Microsoft has posted its latest entry on the Building Windows 8 blog exploring some of the ergonomic and functionally challenging aspects of typing on a touchscreen versus a more traditional keyboard. In order to offer its users the most comfortable and accurate on-screen keyboard, Microsoft did copious amounts of research ranging from ergonomics trials to adaptive key layouts.
Microsoft started by identifying the three most common positions for holding a tablet, then tweaking the key size and layout so that all of the keys would be reachable in any of the three. Beyond that, the company says that it experimented with response mechanisms like haptic feedback, but decided that people often found it very distracting and uncomfortable after extended typing. Microsoft also used extensive eye-tracking (like in the image above) to determine whether people spent more time looking at the keyboard or the text-entry field and optimized the keyboard size so that it wouldn't obscure too much of the underlying page. The keyboard's software even accounts for the difference in keystroke angle for letters of the alphabet that are distant from the home row.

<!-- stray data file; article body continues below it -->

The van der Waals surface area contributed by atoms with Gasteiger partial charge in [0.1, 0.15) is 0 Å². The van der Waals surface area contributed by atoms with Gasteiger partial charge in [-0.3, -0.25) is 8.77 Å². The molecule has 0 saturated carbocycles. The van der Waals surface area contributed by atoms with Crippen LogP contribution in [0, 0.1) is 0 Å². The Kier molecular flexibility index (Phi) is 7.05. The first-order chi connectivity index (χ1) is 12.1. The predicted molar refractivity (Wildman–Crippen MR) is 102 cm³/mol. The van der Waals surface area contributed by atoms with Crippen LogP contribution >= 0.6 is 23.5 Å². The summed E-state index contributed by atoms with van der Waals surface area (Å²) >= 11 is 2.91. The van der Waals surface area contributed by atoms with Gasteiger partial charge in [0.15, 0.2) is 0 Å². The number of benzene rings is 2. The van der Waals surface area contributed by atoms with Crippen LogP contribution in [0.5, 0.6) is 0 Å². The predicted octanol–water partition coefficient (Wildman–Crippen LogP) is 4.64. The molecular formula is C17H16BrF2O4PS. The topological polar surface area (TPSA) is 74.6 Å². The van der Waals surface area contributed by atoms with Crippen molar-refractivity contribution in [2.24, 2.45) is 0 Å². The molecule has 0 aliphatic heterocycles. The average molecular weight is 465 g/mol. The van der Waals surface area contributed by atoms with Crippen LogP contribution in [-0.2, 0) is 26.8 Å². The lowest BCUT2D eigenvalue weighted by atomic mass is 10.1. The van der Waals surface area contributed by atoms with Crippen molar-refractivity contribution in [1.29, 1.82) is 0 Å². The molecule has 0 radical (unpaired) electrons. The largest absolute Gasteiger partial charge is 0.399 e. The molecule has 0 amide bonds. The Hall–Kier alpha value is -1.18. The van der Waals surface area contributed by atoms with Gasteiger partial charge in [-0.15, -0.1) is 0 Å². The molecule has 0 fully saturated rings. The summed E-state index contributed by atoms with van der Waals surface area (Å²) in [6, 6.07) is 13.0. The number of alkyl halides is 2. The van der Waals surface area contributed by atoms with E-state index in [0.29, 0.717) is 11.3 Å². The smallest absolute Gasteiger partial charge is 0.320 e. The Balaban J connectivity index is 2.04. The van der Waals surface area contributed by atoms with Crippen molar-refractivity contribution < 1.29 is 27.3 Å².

While we wait for touchscreen technology like Tactus to arrive on actual products, we'll just have to settle for the best engineered software keyboards we can get. Microsoft's special attention to the touch keyboard in Windows 8 meshes well with its "best of two worlds" mantra, but until the Surface and other native Windows 8 tablets launch in October we won't know how it truly stacks up to the competition.